The Thomas Crown Affair
Director: John McTiernan
Screenplay: Leslie Dixon & Kurt Wimmer, from the script by Alan R. Trustman
Cast: Pierce Brosnan, Rene Russo, Denis Leary
NY Distribution Status: now playing (MGM)

Grade: B-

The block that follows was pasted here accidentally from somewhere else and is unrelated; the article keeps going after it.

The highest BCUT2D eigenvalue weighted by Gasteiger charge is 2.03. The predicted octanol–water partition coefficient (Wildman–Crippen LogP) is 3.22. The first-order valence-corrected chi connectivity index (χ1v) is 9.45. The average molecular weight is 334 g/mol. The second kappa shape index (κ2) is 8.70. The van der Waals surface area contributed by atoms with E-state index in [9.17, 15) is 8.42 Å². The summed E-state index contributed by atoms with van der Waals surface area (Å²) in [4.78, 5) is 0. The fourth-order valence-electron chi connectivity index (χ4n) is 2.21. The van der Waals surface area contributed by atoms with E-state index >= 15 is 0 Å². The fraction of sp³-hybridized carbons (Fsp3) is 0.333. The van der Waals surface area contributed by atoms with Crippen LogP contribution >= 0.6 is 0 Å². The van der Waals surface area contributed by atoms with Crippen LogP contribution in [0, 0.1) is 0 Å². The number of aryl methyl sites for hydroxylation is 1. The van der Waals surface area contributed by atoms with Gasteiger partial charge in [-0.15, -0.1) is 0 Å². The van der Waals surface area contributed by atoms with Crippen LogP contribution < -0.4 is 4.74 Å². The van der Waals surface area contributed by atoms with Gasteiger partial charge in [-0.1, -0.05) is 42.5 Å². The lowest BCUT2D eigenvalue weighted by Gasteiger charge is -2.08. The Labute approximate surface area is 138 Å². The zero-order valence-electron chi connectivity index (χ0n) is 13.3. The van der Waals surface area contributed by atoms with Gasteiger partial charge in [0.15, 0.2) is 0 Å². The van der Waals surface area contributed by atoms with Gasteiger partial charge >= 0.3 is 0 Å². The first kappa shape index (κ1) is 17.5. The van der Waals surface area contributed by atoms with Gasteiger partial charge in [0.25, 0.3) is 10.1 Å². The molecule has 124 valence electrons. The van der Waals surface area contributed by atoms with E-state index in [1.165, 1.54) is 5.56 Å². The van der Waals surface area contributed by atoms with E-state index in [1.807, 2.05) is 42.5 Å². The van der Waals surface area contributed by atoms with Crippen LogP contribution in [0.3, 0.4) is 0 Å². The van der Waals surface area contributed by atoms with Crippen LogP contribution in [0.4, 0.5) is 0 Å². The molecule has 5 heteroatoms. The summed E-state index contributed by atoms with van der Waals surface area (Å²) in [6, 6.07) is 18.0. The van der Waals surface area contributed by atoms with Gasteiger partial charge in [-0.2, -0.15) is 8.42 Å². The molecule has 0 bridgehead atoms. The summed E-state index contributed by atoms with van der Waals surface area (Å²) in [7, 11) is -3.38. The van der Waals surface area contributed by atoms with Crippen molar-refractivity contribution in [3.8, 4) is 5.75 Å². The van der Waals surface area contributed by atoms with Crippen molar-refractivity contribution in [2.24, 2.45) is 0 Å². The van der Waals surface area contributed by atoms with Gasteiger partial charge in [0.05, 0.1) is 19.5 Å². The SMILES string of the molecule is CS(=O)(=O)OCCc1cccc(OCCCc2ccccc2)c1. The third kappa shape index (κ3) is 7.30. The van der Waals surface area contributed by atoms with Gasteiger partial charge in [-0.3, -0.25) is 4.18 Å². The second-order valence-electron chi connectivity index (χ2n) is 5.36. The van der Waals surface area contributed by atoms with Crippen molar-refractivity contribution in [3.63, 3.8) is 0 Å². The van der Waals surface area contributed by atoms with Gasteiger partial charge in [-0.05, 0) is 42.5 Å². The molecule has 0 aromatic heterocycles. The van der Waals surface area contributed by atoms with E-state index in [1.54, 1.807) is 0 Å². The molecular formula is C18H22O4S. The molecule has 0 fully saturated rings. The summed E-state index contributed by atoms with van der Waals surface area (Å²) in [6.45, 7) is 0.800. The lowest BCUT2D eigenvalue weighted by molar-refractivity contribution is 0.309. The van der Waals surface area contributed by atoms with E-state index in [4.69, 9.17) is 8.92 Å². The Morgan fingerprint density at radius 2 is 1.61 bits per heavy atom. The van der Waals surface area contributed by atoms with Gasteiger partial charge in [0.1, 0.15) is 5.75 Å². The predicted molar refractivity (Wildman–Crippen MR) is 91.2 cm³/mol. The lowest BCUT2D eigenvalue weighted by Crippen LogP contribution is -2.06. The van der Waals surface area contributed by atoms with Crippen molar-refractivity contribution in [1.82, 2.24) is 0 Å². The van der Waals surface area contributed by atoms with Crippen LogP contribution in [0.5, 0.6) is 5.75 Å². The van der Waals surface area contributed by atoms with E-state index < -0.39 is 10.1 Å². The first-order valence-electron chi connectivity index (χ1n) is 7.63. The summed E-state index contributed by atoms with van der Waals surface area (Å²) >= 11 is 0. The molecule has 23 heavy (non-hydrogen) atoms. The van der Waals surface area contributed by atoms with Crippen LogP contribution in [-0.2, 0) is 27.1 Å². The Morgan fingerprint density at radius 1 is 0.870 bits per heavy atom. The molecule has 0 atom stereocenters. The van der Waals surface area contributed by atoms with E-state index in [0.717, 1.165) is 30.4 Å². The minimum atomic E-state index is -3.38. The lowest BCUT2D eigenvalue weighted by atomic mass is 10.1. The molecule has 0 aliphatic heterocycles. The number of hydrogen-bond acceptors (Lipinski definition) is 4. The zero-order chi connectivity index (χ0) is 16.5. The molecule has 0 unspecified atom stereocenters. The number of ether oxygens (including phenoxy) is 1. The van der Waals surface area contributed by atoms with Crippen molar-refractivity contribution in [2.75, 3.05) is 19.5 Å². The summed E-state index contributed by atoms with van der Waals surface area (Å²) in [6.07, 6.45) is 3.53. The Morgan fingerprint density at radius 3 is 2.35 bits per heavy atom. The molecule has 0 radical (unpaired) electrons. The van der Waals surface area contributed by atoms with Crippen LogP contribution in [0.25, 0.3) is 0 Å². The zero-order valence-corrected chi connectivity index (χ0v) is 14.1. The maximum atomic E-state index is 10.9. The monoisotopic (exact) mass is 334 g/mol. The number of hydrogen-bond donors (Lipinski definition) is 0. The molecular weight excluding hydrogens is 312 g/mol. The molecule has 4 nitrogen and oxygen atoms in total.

Short version: glorious opening, ho-hum midsection, sharp conclusion, drippy denouement. Slightly longer version: the bookends, both set in the Metropolitan Museum of Art, are marvelous, inventive Rube Goldberg set pieces -- the kind of ludicrously elaborate heists in which, for instance, somebody casually places a briefcase in a particular spot and several minutes elapse before you discover its unexpected function (hint: there's nothing of interest inside). Not since the original Die Hard has McTiernan demonstrated such casual precision; the Magritte-inspired climax, in particular, is so geometrically complicated that it looks like a square dance as choreographed by Escher. In between these two highlights, as our heroes engage in some rather perfunctory feline/rodent manuevering (and often seem like little more than obstacles blocking our view of mind-bogglingly expensive furnishings), the movie sags considerably -- mostly because Brosnan, for all his considerable charm, makes Crown an impeccably tailored cipher. (The title must be ironic: it's hard to imagine this guy having anything so vulgar or so trivial -- depending upon which definition of the word you prefer -- as an Affair.) What little emotional steam the movie is able to build up is courtesy of Russo, who -- and you'll have to trust me when I say that the following remark is not 100% prurient -- should get naked onscreen a lot more often; taking her clothes off seems to loosen her up a bit, and without her armor she evinces a combination of maturity and goofiness that's surprisingly beguiling. (She hinted at those qualities in Tin Cup, but there she was trying for a screwball-dame approach that was well beyond her range; here, for the most part, she hits her marks.) For a brief moment, when it seemed as if the film might maybe possibly cross-your-fingers end on a bittersweet note emphasizing the importance of trust, I was suckered into giving a damn; then, of course, the requisite Happy Ending surfaced, and I was left to scowl at the closing credits as Sting crooned a remake of the hit song from the '68 version (which I haven't yet seen) in my much-offended ears. I'd happily complain some more, but two great scenes is two more than most studio flicks can manage these days; I'm learning to be grateful for small pleasures. Or trying, anyway.